We shine a spotlight on Mmenyana Ranku’s thriving KFC leadership

accreditation
Supplied
Supplied

Who is Mmenyana Ranku? 

I’m a Christian, a wife and mother of two inquisitive girls. I’m the epitome of success driven from within, as I made my way up from humble beginnings. I was born and raised in rural Mokopane in Limpopo, yet today I’m a well-rounded woman. 

I’ve been with KFC for almost five years and held various roles, ranging from Senior Marketing Manager to currently the Operations Director for KFC Africa’s Owned Restaurants. I’m responsible for delivering high standards and accountability to achieve consistent business profit and growth. 

What is your fondest memory of a younger you in a leadership role? 

My mom passed on when I was 12 years old and responsibility kicked in immediately as I had to fend for myself and play caregiver to my younger brother. While in primary school, I liked playing school with my neighbours and was always ‘the principal’ while my peers played ‘teachers and pupils’.

Name four skills one needs to succeed as a leader? 

Influence

Leadership can be challenging without planning the destination, the “what” and the “how”. You can’t be a leader of self only, you also lead people. Once the destiny is clear, you then need to influence those around you and make them believe and buy into your thinking.

Team player

I realised I couldn’t do it all alone very early in my career. A leader needs to want the team to win. It’s not always about your personal but rather a team success. Working alone is tiring and won’t take you far; after all, it’s not a marathon.

Courage

Successful leaders are courageous. It’s about being comfortable with making unpopular decisions and stretching yourself. Guiding people is not always comfortable, it’s important to demonstrate your intention to make all succeed without making them feel small. Being courageous doesn’t mean being rude but a skill to air your views constructively.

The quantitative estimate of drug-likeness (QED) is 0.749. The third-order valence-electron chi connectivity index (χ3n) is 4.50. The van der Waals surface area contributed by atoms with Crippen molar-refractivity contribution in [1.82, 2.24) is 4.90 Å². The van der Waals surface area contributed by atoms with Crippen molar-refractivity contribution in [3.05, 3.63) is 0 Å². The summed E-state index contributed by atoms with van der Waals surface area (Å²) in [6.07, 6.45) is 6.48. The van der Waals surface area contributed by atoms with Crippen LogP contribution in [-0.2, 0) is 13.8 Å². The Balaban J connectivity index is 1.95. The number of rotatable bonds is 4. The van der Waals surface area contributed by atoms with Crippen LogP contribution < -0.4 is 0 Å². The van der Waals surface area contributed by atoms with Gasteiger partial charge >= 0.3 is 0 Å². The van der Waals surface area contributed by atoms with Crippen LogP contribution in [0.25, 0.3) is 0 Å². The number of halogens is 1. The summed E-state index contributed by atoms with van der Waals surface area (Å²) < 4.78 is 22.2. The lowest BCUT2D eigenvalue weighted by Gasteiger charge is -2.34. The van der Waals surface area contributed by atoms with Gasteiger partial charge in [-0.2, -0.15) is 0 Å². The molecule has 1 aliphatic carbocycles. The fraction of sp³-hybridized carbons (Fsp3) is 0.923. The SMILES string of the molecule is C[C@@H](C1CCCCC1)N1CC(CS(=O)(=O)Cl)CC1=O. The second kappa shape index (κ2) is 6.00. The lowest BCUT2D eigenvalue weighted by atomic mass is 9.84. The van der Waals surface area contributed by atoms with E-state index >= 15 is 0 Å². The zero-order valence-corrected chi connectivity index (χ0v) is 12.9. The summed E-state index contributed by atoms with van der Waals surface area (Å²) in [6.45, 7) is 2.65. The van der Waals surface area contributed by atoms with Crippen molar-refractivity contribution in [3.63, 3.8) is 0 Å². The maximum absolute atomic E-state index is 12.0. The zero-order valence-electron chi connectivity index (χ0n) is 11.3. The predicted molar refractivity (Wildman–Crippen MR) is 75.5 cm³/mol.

Self-awareness

Leaders ought to know what are their super powers and their weaknesses. This helps one to develop ways of closing their gaps. It could be surrounding yourself with people who will bring the skill and empowering you. One can’t know it all, people trust a leader who’s open and shares what her limitations are.

What are some of the challenges you face as a black woman in leadership?

We have limited roles models, so in most circumstances, we still lack exposure. In my example, no one in my family has ever held an executive role in a multinational. Most of the time we’re the ones paving way for others. So, there’s a lot of trial and error for black women. We always play catch-up. 

Accepting this conundrum was my key to access because I learned to navigate through. The mentors and coaches we come across mostly advise us using theory and not experience.  They’re not black nor women, they don’t have personal experience, so it’s knowing what to take and how to use the guidance.

The biggest challenge for me was a mindset shift and not playing victim.

We live in a world where facts and fiction get blurred
In times of uncertainty you need journalism you can trust. For only R75 per month, you have access to a world of in-depth analyses, investigative journalism, top opinions and a range of features. Journalism strengthens democracy. Invest in the future today.
Subscribe to News24